“The nexus of Born This Way and the soul of the record reside in this idea that you were not necessarily born in one moment. You have your entire life to birth yourself into becoming the ultimate potential vision that you see for you. Who you are when you come out of your mother’s womb is not necessarily who you will become. Born This Way says your birth is not finite, your birth is infinite.”
(talking about the meaning of Born This Way)
The first song written and recorded for the album was the title track itself which she wrote in Liverpool and Manchester, England, described by Lady Gaga as a “magical message” song. She wrote it in ten minutes and compared the process to an Immaculate Conception.
“I want to write my this-is-who-the-fuck-I-am anthem, but I don’t want it to be hidden in poetic wizardry and metaphors. I want it to be an attack, an assault on the issue because I think, especially in today’s music, everything gets kind of washy sometimes and the message gets hidden in the lyrical play. Hankering back to the early ’90s, when Madonna, En Vogue, Whitney Houston and TLC were making very empowering music for women and the gay community and all kind of disenfranchised communities, the lyrics and the melodies were very poignant and very gospel and very spiritual and I said, ‘That’s the kind of record I need to make. That’s the record that’s going to shake up the industry.’ It’s not about the track. It’s not about the production. It’s about the song. Anyone could sing Born This Way. It could’ve been anyone.”
Nick Knight directed the accompanying music video, which was inspired by painters like Salvador Dalí and Francis Bacon and their surrealistic images. Gaga is depicted as giving birth to a new race during a prologue. A series of dance sequences later, the video concludes with the view of a city populated by this race. Critics noted cultural references to the work of Madonna, Michael Jackson, Björk, late fashion designer Alexander McQueen, as well as to Greek mythology, magical realism and surrealism.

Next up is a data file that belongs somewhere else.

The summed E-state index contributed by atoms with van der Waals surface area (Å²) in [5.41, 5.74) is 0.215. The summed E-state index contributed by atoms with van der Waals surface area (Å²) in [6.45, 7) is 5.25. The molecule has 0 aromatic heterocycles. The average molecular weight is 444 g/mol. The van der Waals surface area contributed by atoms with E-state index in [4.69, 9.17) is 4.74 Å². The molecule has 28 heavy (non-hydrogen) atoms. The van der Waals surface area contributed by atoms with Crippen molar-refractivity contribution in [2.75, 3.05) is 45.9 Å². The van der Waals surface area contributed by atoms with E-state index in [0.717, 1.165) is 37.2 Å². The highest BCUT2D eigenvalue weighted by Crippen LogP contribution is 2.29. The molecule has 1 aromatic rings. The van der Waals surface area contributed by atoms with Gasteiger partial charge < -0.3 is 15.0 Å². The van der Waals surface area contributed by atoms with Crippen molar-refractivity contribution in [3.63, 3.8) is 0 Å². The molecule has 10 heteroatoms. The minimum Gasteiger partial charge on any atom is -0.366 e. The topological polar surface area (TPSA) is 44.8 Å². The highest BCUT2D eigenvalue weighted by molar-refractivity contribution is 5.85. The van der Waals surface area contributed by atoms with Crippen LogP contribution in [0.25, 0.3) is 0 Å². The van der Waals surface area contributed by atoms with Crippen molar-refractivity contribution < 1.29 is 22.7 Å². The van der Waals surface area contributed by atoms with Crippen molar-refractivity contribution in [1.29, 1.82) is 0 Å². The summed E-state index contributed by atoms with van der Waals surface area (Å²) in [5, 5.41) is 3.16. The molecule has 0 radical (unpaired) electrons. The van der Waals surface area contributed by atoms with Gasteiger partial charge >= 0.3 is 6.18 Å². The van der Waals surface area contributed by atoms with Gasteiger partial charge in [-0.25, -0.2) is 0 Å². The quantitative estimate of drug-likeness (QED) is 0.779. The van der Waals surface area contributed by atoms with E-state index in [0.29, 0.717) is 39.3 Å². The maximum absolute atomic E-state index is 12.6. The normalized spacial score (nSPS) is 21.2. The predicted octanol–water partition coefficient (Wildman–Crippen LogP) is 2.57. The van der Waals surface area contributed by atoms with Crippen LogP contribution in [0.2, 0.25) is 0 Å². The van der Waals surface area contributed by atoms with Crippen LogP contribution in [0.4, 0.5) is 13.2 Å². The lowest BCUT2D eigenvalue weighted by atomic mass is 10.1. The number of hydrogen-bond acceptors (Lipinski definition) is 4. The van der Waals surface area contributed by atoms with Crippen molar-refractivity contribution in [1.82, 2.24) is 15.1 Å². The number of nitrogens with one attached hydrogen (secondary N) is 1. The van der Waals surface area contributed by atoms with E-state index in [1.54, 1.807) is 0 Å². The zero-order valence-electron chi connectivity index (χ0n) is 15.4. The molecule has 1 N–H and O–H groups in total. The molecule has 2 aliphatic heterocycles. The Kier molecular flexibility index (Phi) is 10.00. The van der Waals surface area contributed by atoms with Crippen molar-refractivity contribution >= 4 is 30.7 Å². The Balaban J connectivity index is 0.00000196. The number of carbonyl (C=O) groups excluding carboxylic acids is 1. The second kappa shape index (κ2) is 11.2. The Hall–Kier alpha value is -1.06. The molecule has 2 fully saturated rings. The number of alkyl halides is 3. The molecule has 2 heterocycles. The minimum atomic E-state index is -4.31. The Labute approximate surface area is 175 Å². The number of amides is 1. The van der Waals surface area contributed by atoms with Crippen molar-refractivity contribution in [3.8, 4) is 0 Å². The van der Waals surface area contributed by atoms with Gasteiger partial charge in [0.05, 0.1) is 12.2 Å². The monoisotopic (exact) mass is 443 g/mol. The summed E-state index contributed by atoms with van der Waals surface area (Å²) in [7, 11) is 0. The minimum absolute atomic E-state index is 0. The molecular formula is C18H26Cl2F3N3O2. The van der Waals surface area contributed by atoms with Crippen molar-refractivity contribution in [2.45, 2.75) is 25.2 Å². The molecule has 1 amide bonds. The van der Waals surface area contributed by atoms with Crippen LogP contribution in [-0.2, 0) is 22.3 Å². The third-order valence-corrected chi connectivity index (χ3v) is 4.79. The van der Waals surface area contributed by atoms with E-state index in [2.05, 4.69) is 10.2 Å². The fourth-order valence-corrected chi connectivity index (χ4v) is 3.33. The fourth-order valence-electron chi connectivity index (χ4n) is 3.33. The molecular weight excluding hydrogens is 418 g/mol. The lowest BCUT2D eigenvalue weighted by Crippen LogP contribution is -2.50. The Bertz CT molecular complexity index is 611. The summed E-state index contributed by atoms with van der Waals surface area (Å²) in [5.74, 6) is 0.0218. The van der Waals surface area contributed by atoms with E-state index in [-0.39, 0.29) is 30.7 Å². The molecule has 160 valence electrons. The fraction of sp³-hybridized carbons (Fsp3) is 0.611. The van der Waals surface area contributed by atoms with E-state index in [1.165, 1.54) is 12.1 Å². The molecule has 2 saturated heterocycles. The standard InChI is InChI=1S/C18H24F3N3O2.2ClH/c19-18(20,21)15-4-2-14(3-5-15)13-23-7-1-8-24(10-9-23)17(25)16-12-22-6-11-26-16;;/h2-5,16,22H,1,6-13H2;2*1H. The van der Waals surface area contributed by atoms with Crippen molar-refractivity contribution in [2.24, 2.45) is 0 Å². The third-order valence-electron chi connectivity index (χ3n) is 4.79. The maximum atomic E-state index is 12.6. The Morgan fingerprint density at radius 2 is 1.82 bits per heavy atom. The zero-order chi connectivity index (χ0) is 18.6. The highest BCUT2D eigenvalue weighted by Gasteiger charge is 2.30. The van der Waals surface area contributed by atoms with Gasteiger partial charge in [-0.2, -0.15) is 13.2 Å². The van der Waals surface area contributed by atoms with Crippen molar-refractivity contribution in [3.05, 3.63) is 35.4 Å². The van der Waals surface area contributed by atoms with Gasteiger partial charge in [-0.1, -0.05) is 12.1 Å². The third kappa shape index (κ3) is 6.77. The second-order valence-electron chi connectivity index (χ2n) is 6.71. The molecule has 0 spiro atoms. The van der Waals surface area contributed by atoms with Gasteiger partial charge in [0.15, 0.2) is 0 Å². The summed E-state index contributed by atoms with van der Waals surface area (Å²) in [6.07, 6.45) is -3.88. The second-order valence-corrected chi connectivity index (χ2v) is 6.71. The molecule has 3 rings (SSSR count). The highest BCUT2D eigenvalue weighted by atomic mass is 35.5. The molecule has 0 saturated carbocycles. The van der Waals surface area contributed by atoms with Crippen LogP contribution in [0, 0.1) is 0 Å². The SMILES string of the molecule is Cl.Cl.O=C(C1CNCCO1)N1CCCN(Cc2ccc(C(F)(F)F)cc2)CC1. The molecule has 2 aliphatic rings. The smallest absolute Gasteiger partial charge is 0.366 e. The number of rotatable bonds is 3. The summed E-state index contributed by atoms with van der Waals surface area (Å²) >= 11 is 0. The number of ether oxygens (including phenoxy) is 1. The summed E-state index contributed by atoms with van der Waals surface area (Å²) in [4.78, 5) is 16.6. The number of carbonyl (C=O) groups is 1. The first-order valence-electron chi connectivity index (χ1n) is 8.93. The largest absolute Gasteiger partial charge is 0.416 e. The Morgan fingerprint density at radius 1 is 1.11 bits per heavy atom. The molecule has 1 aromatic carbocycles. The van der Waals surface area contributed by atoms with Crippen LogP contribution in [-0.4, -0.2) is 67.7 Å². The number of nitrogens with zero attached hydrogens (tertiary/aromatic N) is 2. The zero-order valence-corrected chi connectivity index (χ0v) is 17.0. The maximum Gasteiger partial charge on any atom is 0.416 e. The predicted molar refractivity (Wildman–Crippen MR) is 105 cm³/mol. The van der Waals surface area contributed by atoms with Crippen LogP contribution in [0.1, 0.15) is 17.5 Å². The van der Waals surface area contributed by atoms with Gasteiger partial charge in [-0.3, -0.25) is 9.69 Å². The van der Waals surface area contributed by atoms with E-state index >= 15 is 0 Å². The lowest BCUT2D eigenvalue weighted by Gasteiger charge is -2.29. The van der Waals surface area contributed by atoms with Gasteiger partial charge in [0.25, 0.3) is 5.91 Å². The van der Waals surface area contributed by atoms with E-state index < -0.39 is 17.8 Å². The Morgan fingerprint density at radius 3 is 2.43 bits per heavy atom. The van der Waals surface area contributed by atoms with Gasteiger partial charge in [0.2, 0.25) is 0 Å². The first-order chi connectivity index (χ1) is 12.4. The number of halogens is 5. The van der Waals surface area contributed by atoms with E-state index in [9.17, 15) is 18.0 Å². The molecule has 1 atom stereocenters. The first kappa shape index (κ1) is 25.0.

Laurieann Gibson explained the inspiration behind the video to MTV News:
“When she played it for me, it took me a while to find out the visual interpretation that I could give back to her. And so I woke up one night and I got it, and I said, ‘I got it: We have to birth a new race.’ From the gate, Gaga was like, ‘I want Nick Knight for this video. I want a visual.’ She was always birthing something visual in her head, and Nick Knight is just, well, he’s prolific but he’s so genius. It was about pushing the bar of what a music video should be and can be. […] It’s a different time; it’s a different era; there are no limits. It is a viral message. I think that there’s something in there for everyone, and that’s what’s so amazing about the video and so specific about the message.”